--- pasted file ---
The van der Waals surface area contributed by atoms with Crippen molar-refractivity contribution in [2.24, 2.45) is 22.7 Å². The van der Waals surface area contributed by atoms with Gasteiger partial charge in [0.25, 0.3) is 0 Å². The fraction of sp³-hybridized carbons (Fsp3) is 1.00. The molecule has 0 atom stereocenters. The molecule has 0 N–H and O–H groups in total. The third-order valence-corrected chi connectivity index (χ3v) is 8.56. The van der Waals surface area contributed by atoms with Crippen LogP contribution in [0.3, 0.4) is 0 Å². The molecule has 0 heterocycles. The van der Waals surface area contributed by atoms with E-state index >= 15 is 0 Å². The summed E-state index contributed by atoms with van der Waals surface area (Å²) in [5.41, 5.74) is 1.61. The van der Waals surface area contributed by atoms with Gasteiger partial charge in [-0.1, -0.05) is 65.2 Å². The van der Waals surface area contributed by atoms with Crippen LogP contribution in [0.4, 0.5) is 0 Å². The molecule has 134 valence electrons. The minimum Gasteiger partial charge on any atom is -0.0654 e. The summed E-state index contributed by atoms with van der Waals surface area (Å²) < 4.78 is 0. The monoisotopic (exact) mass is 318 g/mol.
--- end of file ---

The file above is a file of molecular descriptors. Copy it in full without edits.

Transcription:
The van der Waals surface area contributed by atoms with Crippen molar-refractivity contribution in [2.24, 2.45) is 22.7 Å². The van der Waals surface area contributed by atoms with Gasteiger partial charge in [0.25, 0.3) is 0 Å². The fraction of sp³-hybridized carbons (Fsp3) is 1.00. The molecule has 0 atom stereocenters. The molecule has 0 N–H and O–H groups in total. The third-order valence-corrected chi connectivity index (χ3v) is 8.56. The van der Waals surface area contributed by atoms with Crippen LogP contribution in [0.3, 0.4) is 0 Å². The molecule has 0 heterocycles. The van der Waals surface area contributed by atoms with E-state index >= 15 is 0 Å². The summed E-state index contributed by atoms with van der Waals surface area (Å²) in [5.41, 5.74) is 1.61. The van der Waals surface area contributed by atoms with Gasteiger partial charge in [-0.1, -0.05) is 65.2 Å². The van der Waals surface area contributed by atoms with Crippen LogP contribution in [0.4, 0.5) is 0 Å². The molecule has 134 valence electrons. The minimum Gasteiger partial charge on any atom is -0.0654 e. The summed E-state index contributed by atoms with van der Waals surface area (Å²) < 4.78 is 0. The monoisotopic (exact) mass is 318 g/mol.